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Application of open meetings act to county board of commissioners standing committee

A meeting of a standing committee of a county board of commissioners, composed of less than a quorum of the full board, is subject to the Open Meetings Act when the committee is effectively authorized to determine whether items of county business will or will not be referred for action by the full board.

Opinion No. 7000

December 1, 1998

Mr. John L. Livesay
Branch County Prosecuting Attorney
Branch County Courthouse
Coldwater, MI 49036

You have asked whether a meeting of a standing committee of a county board of commissioners, composed of less than a quorum of the full board, is subject to the Open Meetings Act, 1976 PA 267, MCL 15.261 et seq; MSA 4.1800(11) et seq, when the committee is effectively authorized to determine whether items of county business will or will not be referred for action by the full board.

Information supplied with your request indicates that a county board of commissioners, through adoption of a rule, established four standing committees,1 each consisting of less than a quorum of the full board of commissioners. You describe the operation of these committees as follows:

If an issue is brought to a committee by a department head, elected official, or judge and the committee determines that supportive action should be taken, the committee will make a recommendation to the full board at the next board meeting. It is usually couched in terms similar to the following: "The committee recommends and I so move that . . ." Such recommendations are reflected in the committee minutes. If the committee does not approve of what action may be desired by the particular department (for example), that fact may be reflected in the committee minutes that a discussion was had, and the matter would go no further. There would be no unfavorable recommendation to the full board and no action taken by the full board. A review of commissioner committee minutes illustrates that routinely matters are discussed at committee meetings that end with the committee making a decision that no action will be taken. Though the fact that the matter was discussed may appear in the committee minutes, no discussion or action will be subsequently taken by the full board. The committee minutes will not reflect that an unfavorable recommendation was made to the full board. The matter will simply die in committee.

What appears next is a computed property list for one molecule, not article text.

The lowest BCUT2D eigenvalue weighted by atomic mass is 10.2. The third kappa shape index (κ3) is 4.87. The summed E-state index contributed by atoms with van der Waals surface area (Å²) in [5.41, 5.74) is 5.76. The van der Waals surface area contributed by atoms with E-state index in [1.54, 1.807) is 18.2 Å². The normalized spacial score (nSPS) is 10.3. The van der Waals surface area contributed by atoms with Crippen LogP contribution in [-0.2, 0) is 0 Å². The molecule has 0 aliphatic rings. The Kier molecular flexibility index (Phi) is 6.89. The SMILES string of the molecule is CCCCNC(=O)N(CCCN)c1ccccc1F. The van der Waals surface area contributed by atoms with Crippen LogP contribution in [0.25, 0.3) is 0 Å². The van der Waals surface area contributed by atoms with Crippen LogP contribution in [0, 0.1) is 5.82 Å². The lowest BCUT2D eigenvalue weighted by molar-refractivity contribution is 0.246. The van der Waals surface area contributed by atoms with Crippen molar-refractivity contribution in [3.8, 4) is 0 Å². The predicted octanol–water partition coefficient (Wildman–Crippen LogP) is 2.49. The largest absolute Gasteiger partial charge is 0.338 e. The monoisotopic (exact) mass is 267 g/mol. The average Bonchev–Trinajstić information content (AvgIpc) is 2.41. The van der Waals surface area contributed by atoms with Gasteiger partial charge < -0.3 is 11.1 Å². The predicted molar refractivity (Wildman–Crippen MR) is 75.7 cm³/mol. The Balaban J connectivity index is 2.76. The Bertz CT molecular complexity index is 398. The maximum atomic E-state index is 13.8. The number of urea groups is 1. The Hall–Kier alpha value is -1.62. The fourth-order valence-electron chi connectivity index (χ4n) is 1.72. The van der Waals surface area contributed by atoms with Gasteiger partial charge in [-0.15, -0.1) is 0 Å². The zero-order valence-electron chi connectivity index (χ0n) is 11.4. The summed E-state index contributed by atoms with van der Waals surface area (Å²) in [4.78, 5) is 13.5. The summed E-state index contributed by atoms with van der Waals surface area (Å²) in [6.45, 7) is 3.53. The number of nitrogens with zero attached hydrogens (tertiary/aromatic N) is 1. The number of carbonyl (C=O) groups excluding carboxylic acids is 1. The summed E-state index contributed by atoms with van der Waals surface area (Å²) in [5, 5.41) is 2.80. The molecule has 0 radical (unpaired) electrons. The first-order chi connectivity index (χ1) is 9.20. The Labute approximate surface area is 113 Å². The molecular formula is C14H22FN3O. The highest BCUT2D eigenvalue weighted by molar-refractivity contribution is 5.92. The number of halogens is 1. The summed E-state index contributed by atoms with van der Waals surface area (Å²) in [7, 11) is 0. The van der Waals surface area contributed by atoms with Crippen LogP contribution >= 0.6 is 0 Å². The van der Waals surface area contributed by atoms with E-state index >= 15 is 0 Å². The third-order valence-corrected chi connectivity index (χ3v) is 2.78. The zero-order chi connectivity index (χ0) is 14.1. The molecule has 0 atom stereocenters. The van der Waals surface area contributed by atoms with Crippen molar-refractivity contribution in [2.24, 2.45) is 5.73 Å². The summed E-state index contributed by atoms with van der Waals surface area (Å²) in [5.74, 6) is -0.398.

It can probably fairly be said that the only time any matter goes to the full board for discussion and/or final decision is if the committee is "recommending" that some positive action be taken by the board. A negative action or decision to take no action would be made by the committee. . . . The full board would have no discussion on the matter and would take no vote and make no decision on the issue.

The Open Meetings Act (OMA) requires, subject to limited exceptions, that a meeting of a public body must be open to the public and is subject to specified notice and record-keeping requirements. Section 3(1); OAG, 1981-1982, No 6053, p 616 (April 13, 1982). Section 2(a) of the OMA defines the term "public body" as:

[A]ny state or local legislative or governing body, including a board, commission, committee, subcommittee, authority, or council, which is empowered by state constitution, statute, charter, ordinance, resolution or rule to exercise governmental or proprietary authority or perform a governmental or proprietary function, or a lessee thereof performing an essential public purpose and function pursuant to the lease agreement.

(Emphasis added.)

OAG, 1977-1978, No 5183, p 21, 40 (March 8, 1977), reviewed this definition, together with the legislative history of the OMA, and concluded that the Act does not apply to committees and subcommittees composed of less than a quorum of the full public body if they "are merely advisory or only capable of making 'recommendations concerning the exercise of governmental authority.'" Where a committee or subcommittee, however, is empowered to act on matters in such a fashion as to deprive the full body of the opportunity to vote on the matter, the committee's decision "is an exercise of governmental authority which effectuates public policy," and the committee proceedings are therefore subject to the OMA. OAG, 1977-1978, No 5222, p 216, 217-218 (September 1, 1977).